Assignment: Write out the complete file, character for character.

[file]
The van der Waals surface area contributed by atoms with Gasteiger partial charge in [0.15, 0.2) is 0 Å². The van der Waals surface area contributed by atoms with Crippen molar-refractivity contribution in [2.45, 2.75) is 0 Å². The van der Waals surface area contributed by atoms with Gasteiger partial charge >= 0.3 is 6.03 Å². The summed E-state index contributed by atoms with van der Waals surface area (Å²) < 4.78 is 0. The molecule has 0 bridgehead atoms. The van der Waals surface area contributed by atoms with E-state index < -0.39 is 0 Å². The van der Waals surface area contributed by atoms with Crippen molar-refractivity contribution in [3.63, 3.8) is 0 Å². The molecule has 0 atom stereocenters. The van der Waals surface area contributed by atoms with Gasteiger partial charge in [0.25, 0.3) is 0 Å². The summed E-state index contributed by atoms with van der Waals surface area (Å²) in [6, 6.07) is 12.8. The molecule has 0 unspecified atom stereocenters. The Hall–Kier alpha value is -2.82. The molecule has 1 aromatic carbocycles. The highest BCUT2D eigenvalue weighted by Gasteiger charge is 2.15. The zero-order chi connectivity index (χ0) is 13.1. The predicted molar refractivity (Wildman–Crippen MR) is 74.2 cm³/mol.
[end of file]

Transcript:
The van der Waals surface area contributed by atoms with Gasteiger partial charge in [0.15, 0.2) is 0 Å². The van der Waals surface area contributed by atoms with Crippen molar-refractivity contribution in [2.45, 2.75) is 0 Å². The van der Waals surface area contributed by atoms with Gasteiger partial charge >= 0.3 is 6.03 Å². The summed E-state index contributed by atoms with van der Waals surface area (Å²) < 4.78 is 0. The molecule has 0 bridgehead atoms. The van der Waals surface area contributed by atoms with E-state index < -0.39 is 0 Å². The van der Waals surface area contributed by atoms with Crippen molar-refractivity contribution in [3.63, 3.8) is 0 Å². The molecule has 0 atom stereocenters. The van der Waals surface area contributed by atoms with Gasteiger partial charge in [0.25, 0.3) is 0 Å². The summed E-state index contributed by atoms with van der Waals surface area (Å²) in [6, 6.07) is 12.8. The molecule has 0 unspecified atom stereocenters. The Hall–Kier alpha value is -2.82. The molecule has 1 aromatic carbocycles. The highest BCUT2D eigenvalue weighted by Gasteiger charge is 2.15. The zero-order chi connectivity index (χ0) is 13.1. The predicted molar refractivity (Wildman–Crippen MR) is 74.2 cm³/mol.